If the serum vitamin D level is less than 20 ng/mL, then a person is at risk of developing vitamin D deficiency, and serum levels below 12 ng/mL indicate deficiency. Scarcity occurs when an individual does not consume enough vitamin D or if the body is not able to absorb and metabolize the consumed vitamin.
Some of the risk factors and causes are as follows:
Spending a lot of time indoors may cause vitamin D deficiency due to reduced exposure to the sun's rays.
People living in higher altitudes have less sun exposure.
Pollutants absorb some of the sun’s rays, so people living in polluted areas get less sun exposure.
Indiscriminate use of sunscreen lotions.
The skin of darker people needs more sunlight exposure to synthesize vitamin D.
Consuming food that lacks vitamins and other nutrients.
In obese people, excess body fat affects vitamin D absorption.
The ability to absorb vitamin D decreases as the person ages.
People who are suffering from malabsorption syndrome.
Women who are pregnant or breastfeeding are at risk, as they have to fulfill the nutritional demands of the growing baby.
Breastfeeding infants are also at risk as human milk is low in vitamin D.
What Are the Signs and Symptoms of Vitamin D Deficiency?
The symptoms you will commonly experience are:
Long-Standing Deficiency Might Lead To:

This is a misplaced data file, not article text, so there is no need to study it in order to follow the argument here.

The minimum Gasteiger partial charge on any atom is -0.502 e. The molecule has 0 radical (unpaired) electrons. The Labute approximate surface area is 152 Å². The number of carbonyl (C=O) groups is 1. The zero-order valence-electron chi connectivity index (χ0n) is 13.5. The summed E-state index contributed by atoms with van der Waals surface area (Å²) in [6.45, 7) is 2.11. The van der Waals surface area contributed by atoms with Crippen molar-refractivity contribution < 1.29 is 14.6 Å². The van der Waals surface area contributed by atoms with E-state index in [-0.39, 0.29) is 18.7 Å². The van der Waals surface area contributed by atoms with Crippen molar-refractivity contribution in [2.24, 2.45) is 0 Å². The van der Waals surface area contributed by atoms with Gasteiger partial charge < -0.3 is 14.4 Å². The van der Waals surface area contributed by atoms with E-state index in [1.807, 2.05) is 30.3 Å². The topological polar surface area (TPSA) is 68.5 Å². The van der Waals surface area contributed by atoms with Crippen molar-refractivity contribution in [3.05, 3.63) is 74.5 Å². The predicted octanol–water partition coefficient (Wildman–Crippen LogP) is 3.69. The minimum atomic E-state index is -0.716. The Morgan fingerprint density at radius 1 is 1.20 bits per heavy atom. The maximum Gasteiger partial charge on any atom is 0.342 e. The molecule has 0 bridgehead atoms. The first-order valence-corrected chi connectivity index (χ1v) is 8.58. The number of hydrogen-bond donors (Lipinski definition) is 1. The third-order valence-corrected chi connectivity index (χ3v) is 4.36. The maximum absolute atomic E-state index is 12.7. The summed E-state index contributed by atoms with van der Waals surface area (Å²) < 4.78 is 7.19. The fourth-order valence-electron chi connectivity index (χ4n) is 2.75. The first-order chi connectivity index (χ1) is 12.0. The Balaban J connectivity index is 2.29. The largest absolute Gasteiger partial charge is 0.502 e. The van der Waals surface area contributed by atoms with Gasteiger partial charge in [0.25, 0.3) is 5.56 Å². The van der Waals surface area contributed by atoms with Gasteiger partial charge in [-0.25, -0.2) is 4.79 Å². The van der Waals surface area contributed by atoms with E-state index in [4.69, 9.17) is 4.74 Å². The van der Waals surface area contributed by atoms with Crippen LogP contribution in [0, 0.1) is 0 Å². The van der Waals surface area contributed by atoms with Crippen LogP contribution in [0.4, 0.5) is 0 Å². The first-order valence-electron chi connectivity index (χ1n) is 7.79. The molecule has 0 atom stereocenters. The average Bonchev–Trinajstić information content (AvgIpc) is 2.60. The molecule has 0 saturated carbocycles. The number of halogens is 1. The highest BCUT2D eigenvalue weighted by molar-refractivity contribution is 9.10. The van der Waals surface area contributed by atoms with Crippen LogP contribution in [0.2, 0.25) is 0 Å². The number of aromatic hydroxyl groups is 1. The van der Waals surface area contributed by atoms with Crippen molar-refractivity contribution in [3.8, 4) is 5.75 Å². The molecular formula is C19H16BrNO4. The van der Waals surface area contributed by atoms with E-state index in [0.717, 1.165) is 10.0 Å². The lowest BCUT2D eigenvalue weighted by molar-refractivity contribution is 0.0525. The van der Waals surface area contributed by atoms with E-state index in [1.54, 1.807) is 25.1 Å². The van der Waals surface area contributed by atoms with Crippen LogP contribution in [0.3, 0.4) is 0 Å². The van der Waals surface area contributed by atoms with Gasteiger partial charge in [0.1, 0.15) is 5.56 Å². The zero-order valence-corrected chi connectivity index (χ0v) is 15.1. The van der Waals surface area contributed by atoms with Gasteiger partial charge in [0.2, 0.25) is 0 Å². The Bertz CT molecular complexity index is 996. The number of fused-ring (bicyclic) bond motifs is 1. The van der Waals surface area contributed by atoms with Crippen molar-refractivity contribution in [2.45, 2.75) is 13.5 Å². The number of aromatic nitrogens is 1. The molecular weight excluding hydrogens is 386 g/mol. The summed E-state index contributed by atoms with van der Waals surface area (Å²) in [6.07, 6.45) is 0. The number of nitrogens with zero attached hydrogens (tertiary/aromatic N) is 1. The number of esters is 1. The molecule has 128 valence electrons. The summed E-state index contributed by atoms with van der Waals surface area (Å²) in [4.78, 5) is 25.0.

Osteoporosis (weakening of bones).
High blood pressure.
Fibromyalgia (a disorder characterized by extensive tenderness and pain in the muscles).
Chronic fatigue syndrome.
Breast, colon, and prostate cancers.
What Are the Disorders Associated With Vitamin D Deficiency?
Vitamin D is said to be necessary for calcium absorption; hence its deficiency causes impaired calcium absorption, which results in many bone disorders.
The softening and weakening of bones in children is called rickets. Calcium and phosphate are required for the healthy growth and mineralization of bones, and vitamin D is needed to regulate this calcium and phosphate balance. A lack of mineralization of the growth plate in children causes rickets. This mineralization defect can be calcipenic (hypocalcemic) or phosphopenic (hypophosphatemic) rickets. As vitamin D helps in the absorption of calcium from the gut, vitamin D deficiency is the most prevalent cause of rickets than isolated calcium or phosphate deficiency.